Hardin County’s COVID-19 infection rate leapt to new levels over the last week, setting a record for the number of cases reported in any seven-day span since the pandemic was detected here in March 2020.
On Wednesday, the Iowa Department of Public Health reported 219 new cases of COVID-19 in Hardin County during the week of Jan. 12-18. The previous high mark for cases was 206 during the week of Nov. 7-13, 2020. In total, Hardin County has recorded 3,610 COVID-19 cases since March 2020. Subtracting the number of reported recoveries (3,006) and the number of deaths from COVID-19 (56, which is one more than last week), leaves the county with 548 known active cases of the disease as of Tuesday, an increase from 370 last week.
But as the availability of at-home COVID-19 tests has increased - including the government's offer to provide them to every U.S. home - the true picture of coronavirus infection rates in Hardin County and across the state may never be known. While the results of PCR tests, conducted at health care facilities or through mail-in at-home TestIowa kits, and some antigen tests are reported to the state, it's unclear who - if anyone - is tracking the results of Iowans' rapid at-home COVID-19 tests.
In December, Iowa Public Radio reported that Polk County Public Health was asking residents to report positive results of rapid at-home COVID-19 tests. But Hardin County Public Health Coordinator Rock Reents said that while her agency has received some phone calls from residents who’ve tested positive through rapid tests at home, there’s been no guidance about how to report those to the state. Sarah Ekstrand, a spokesperson for the Iowa Department of Public Health, said health care providers and local health departments are only asked to report rapid at-home results if they coordinated with the patient to get tested.
Advice from local health care providers differs, too. While Hansen Family Hospital CEO George Von Mock's suggestion follows the CDC guidance to contact a health care provider after testing positive on a rapid test at home, McFarland Clinic Marketing Director Shelley Goecke said a positive at-home test should be reported to IDPH or local public health departments because that information “helps our state know the percentage of COVID cases and helps in decision making”.
Ekstrand said Iowans who get a positive result on a rapid at-home COVID-19 test should contact their health care provider, notify close contacts, and follow CDC isolation guidelines. The CDC has also issued guidance about self-testing for COVID-19.
Hospitalizations strain resources
Along with the continued surge in COVID-19 cases, there’s been a steady increase in hospitalizations across the state. IDPH reported that as of Monday, 1,010 people were hospitalized in Iowa for treatment of COVID-19. That’s an increase from the previous week, but still lower than the peak of 1,527 hospitalizations in Iowa in November 2020.
It’s unclear how many Hardin County residents are hospitalized for treatment of COVID-19 – the state stopped collecting and reporting that data in November – but Iowa Falls' hospital is feeling the strain caused by the current COVID-19 surge.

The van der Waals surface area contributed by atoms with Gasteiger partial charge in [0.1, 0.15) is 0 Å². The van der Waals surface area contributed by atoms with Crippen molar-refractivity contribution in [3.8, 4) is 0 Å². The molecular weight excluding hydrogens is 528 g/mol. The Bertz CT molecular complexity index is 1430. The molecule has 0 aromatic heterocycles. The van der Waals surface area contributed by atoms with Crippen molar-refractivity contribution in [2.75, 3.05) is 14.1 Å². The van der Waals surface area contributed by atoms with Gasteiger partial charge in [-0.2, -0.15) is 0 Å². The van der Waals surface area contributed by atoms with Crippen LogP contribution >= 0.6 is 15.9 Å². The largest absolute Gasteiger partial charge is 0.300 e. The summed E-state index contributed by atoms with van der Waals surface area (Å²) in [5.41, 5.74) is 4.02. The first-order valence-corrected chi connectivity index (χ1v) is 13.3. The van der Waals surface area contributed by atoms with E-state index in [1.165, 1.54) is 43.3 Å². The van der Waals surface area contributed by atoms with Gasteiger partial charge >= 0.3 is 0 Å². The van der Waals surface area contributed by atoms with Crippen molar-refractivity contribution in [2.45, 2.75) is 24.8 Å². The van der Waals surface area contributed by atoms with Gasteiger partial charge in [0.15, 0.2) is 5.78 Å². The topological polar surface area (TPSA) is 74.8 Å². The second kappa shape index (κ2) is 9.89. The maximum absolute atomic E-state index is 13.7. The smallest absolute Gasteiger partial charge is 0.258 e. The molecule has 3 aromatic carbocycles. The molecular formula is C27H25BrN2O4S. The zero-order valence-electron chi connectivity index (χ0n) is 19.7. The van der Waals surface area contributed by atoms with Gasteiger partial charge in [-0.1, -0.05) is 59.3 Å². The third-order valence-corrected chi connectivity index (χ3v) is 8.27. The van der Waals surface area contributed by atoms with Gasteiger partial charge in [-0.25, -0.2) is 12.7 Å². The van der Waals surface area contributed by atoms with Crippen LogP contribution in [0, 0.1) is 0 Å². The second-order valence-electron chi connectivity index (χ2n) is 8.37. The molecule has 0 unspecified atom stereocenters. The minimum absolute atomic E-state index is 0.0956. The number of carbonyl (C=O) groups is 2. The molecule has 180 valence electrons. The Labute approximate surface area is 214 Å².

HFH's Von Mock said the hospital has been "feeling the same pain points" as other hospitals: many patients and not enough staff.
“As far as transferring patients to other hospitals, that is a challenge for us as it is for others, especially for patients who need a higher acuity of care. Beds are full,” Von Mock said on Wednesday. “And of course the staffing side as well. We’re trying to ensure we have the right staff at the right place at the right time. As staff fall ill or whatever the case may be, we’re trying to still provide that high level of care.”
Von Mock said the hospital has “gotten creative” to fill staffing vacancies, moving nurses from the clinic to the inpatient unit, and vice versa, as needed. The hospital is also currently employing eight “traveling”, or freelance, employees, almost all nurses, to fill vacancies.
Even as health officials promote vaccines as a way to prevent severe illness from COVID-19, Hardin County’s vaccination rate has grown only slightly in recent weeks. As of Tuesday, the Iowa Department of Public Health reported that 9,085 Hardin County residents were fully vaccinated. That’s 53.9 percent of the county’s total population, and an increase of just 25 new fully-vaccinated people in the last week. This month, 110 Hardin County residents have become newly fully-vaccinated.
Von Mock said the majority of the people who've tested positive at Hansen Family Hospital in recent weeks have been unvaccinated. Between Jan. 9 and 15, HFH conducted 495 COVID-19 tests. Of those, 192 were positive, and of those positives, 142 were unvaccinated. The state reports that of the 991 people hospitalized in the state on Tuesday, 68.4 percent were not fully vaccinated.
“It’s really important for folks to get vaccinated. You’re safer with it than without it,” Von Mock said.
Esktrand, at IDPH, said vaccination is “the most important thing Iowans can do to prevent serious illness, hospitalization and death from COVID-19.” She referred the public to vaccinate.iowa.gov to find a provider and schedule a COVID-19 vaccine appointment.
ZIP code data released
Data released last week by Hardin County Public Health shows coronavirus is active in every ZIP code. The weekly reports, issued on Friday, detail the number of new cases by ZIP code in the county.
According to the report, during the week of Jan. 8-14, the Steamboat Rock ZIP code had the highest infection rate with nine new cases, or 1,549 per 100,000 population. Iowa Falls had the second-highest infection rate with 91 new cases, or 1,347 per 100,000 population. In third place, the Eldora ZIP code recorded 38 new COVID-19 cases for 1,197 per 100,000, and the Alden ZIP code was fourth with 17 new cases, or 1,030 per 100,000 population.